Animal bites can often lead to infection and require medical care

Dog aggression is often a problem when a dog hasn’t been properly trained or socialized. As we discussed last week, dogs may act aggressively for a variety of reasons. When that aggression leads to an injury because of a bite, serious effects can occur.

In the United States, animal bites occur as many as three million times per year. Up to 90 percent of those bites are from dogs. Cats come in second with 5 percent, while other animals account for the remaining 5 percent. An interesting point to remember is that women are bitten more often by cats and men are bitten more often by dogs.

Even though the number of cat bites is dramatically lower than dog bites, cat bites are often more serious. In fact, cat bites require hospitalization around 6 percent of the time. Dog bites require hospitalization around 1 percent of the time. The reason for this is that cat teeth are sharp and pointed. When they go through the skin, the result is a deep puncture wound that is often sealed by a flap of skin. The flap of skin seals in the bacteria and stops drainage of the wound, which can lead to an infection.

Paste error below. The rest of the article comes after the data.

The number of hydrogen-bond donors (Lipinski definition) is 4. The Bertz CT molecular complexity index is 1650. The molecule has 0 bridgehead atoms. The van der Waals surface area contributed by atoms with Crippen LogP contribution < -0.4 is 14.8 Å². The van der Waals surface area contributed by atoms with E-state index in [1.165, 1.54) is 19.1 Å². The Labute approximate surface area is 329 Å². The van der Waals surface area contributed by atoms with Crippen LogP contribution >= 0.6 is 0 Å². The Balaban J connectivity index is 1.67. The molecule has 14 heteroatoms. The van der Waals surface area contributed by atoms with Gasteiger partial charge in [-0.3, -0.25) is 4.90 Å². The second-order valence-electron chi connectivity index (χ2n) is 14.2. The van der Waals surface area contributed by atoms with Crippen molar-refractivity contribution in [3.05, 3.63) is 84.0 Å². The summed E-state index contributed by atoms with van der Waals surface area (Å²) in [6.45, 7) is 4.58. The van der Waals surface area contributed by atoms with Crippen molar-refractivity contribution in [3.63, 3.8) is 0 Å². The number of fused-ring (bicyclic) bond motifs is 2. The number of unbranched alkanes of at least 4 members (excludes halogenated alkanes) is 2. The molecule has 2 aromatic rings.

Anyone who has been bitten by an animal should watch for signs of infection. These can include the area swelling, turning red and feeling warm. In some cases, pus drainage, swollen lymph nodes near the area, fever, red streaks moving from the bite wound and loss of mobility in the area are possible. If any of those signs are noticed, immediate medical care is necessary.

The medical expense for treating animal bites is considerable. Blood tests, x-rays, wound cleaning and care, and treatment for infection are all possible expenses. With that in mind, some people who are bitten by an animal might choose to seek compensation for their injuries.

Source: The Hand Center of Western Massachusetts, “Bite Wounds of the Hand,” accessed June 14, 2015